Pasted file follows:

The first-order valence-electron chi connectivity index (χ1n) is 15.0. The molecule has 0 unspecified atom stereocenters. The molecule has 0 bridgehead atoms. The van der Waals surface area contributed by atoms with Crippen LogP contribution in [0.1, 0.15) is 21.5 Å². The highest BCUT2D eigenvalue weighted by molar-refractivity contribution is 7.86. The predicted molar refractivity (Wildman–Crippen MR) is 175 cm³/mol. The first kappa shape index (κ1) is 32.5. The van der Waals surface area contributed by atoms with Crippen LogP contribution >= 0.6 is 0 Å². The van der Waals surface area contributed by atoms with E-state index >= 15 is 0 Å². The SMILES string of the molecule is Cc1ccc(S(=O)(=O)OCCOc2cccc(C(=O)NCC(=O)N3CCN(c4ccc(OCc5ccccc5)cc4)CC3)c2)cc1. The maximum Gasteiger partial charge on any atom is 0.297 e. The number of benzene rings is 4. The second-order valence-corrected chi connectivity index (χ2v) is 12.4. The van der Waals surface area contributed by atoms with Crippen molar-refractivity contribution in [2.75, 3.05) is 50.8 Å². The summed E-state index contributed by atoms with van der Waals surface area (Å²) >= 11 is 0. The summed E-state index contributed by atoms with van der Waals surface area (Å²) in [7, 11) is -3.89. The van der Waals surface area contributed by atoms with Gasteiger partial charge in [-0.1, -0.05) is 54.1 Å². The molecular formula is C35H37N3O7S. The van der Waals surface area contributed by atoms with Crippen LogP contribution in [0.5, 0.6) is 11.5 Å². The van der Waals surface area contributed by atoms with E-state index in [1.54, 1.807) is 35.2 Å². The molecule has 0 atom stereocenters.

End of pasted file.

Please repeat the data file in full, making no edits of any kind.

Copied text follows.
The first-order valence-electron chi connectivity index (χ1n) is 15.0. The molecule has 0 unspecified atom stereocenters. The molecule has 0 bridgehead atoms. The van der Waals surface area contributed by atoms with Crippen LogP contribution in [0.1, 0.15) is 21.5 Å². The highest BCUT2D eigenvalue weighted by molar-refractivity contribution is 7.86. The predicted molar refractivity (Wildman–Crippen MR) is 175 cm³/mol. The first kappa shape index (κ1) is 32.5. The van der Waals surface area contributed by atoms with Crippen LogP contribution >= 0.6 is 0 Å². The van der Waals surface area contributed by atoms with E-state index >= 15 is 0 Å². The SMILES string of the molecule is Cc1ccc(S(=O)(=O)OCCOc2cccc(C(=O)NCC(=O)N3CCN(c4ccc(OCc5ccccc5)cc4)CC3)c2)cc1. The maximum Gasteiger partial charge on any atom is 0.297 e. The number of benzene rings is 4. The second-order valence-corrected chi connectivity index (χ2v) is 12.4. The van der Waals surface area contributed by atoms with Crippen molar-refractivity contribution in [2.75, 3.05) is 50.8 Å². The summed E-state index contributed by atoms with van der Waals surface area (Å²) >= 11 is 0. The summed E-state index contributed by atoms with van der Waals surface area (Å²) in [7, 11) is -3.89. The van der Waals surface area contributed by atoms with Gasteiger partial charge in [-0.1, -0.05) is 54.1 Å². The molecular formula is C35H37N3O7S. The van der Waals surface area contributed by atoms with Crippen LogP contribution in [0.5, 0.6) is 11.5 Å². The van der Waals surface area contributed by atoms with E-state index in [1.54, 1.807) is 35.2 Å². The molecule has 0 atom stereocenters.